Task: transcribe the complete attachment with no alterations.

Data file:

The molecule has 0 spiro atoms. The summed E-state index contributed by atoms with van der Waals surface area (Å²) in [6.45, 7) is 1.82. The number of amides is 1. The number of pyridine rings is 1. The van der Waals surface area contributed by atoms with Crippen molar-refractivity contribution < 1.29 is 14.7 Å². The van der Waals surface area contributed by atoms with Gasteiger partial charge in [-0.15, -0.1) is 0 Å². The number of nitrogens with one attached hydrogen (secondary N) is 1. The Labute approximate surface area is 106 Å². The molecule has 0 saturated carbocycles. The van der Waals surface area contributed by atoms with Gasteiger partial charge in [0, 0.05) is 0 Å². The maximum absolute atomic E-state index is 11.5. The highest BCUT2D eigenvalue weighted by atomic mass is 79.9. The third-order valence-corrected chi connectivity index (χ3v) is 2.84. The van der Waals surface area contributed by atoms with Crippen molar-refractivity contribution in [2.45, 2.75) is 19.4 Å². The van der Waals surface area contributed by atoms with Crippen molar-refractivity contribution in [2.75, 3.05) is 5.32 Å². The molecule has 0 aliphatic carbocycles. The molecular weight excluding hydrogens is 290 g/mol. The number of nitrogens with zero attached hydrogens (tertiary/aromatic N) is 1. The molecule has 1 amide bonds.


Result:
The molecule has 0 spiro atoms. The summed E-state index contributed by atoms with van der Waals surface area (Å²) in [6.45, 7) is 1.82. The number of amides is 1. The number of pyridine rings is 1. The van der Waals surface area contributed by atoms with Crippen molar-refractivity contribution < 1.29 is 14.7 Å². The van der Waals surface area contributed by atoms with Gasteiger partial charge in [-0.15, -0.1) is 0 Å². The number of nitrogens with one attached hydrogen (secondary N) is 1. The Labute approximate surface area is 106 Å². The molecule has 0 saturated carbocycles. The van der Waals surface area contributed by atoms with Gasteiger partial charge in [0, 0.05) is 0 Å². The maximum absolute atomic E-state index is 11.5. The highest BCUT2D eigenvalue weighted by atomic mass is 79.9. The third-order valence-corrected chi connectivity index (χ3v) is 2.84. The van der Waals surface area contributed by atoms with Crippen molar-refractivity contribution in [2.45, 2.75) is 19.4 Å². The van der Waals surface area contributed by atoms with Crippen molar-refractivity contribution in [2.75, 3.05) is 5.32 Å². The molecule has 0 aliphatic carbocycles. The molecular weight excluding hydrogens is 290 g/mol. The number of nitrogens with zero attached hydrogens (tertiary/aromatic N) is 1. The molecule has 1 amide bonds.